Three credits. Prerequisite: Open only to Business majors of junior or higher status. Not open to students who have passed or are taking BADM 3235. It is highly recommended that students take MGMT 3234 or BADM 3234; MGMT 3101; and ACCT 2101 or BADM 2710 prior to MGMT 3235.
An exposure to multiple facets of starting and managing new ventures in a very hands-on fashion. The course involves an integration of business skills that are required for preparing and pitching new business plans.
Explores the broad spectrum of negotiation problems faced by businesspeople and complements the technical and diagnostic skills learned in other courses at UConn. Provides an understanding of the theory and processes of successful negotiation in a variety of settings. The manager needs analytic skills as well as interpersonal skills to effectively negotiate; the course develops these skills experientially to provide an understanding of negotiation in useful analytical frameworks. Emphasizes in-class role-playing. Topics include: diagnosing negotiation situations, planning negotiations, dealing with agents, multi-issue negotiations, multi-party negotiations, ethical considerations in negotiation, and global negotiations.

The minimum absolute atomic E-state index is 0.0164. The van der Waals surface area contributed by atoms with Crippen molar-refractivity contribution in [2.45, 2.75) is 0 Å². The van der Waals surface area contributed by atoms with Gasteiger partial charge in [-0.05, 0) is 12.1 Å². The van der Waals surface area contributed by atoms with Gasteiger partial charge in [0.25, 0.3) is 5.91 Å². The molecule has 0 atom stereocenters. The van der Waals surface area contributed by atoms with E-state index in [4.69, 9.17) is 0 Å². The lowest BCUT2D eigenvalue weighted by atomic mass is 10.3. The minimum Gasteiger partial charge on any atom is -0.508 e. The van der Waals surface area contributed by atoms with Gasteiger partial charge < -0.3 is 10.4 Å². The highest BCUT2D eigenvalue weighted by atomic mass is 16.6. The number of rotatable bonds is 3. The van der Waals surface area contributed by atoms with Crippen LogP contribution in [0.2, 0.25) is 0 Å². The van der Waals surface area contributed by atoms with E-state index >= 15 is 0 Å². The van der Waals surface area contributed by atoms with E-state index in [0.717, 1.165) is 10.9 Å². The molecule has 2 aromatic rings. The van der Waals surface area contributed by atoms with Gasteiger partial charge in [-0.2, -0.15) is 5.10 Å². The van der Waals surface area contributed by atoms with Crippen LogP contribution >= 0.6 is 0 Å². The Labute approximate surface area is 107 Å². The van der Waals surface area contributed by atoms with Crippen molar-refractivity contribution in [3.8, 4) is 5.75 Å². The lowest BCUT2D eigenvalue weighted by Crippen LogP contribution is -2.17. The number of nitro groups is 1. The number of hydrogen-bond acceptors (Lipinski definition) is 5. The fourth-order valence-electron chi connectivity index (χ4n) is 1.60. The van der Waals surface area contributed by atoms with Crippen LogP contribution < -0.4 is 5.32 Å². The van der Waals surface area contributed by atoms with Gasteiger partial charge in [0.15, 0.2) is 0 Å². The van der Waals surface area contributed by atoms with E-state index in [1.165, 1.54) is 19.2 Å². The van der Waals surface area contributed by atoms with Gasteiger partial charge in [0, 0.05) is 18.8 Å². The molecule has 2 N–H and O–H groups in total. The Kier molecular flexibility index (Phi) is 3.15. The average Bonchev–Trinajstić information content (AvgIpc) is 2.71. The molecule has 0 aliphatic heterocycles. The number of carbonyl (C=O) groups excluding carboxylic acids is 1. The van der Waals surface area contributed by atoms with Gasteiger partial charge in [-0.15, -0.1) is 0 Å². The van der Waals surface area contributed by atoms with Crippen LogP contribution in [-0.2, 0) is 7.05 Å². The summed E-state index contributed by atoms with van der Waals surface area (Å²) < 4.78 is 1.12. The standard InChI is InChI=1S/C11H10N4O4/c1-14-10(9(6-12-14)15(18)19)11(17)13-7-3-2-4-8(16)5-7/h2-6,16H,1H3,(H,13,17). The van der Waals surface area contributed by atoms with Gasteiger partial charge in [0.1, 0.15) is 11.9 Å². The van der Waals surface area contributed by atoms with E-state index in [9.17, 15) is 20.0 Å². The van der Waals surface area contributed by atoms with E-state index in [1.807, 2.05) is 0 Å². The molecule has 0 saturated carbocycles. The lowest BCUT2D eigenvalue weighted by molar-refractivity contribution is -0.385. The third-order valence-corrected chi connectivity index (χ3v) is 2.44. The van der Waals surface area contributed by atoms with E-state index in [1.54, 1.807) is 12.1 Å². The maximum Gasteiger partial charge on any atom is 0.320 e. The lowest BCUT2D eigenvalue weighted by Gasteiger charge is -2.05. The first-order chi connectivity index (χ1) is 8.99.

An introduction to the human resources function and related strategic and tactical elements and activities. The course covers a broad range of employee life cycle topics from the perspectives of the HR professional, manager, employee, and organization. Topics may include staffing, development, rewards and recognition, employee engagement, performance management and career planning. Students will explore the relationships between human capital management and strategic business outcomes.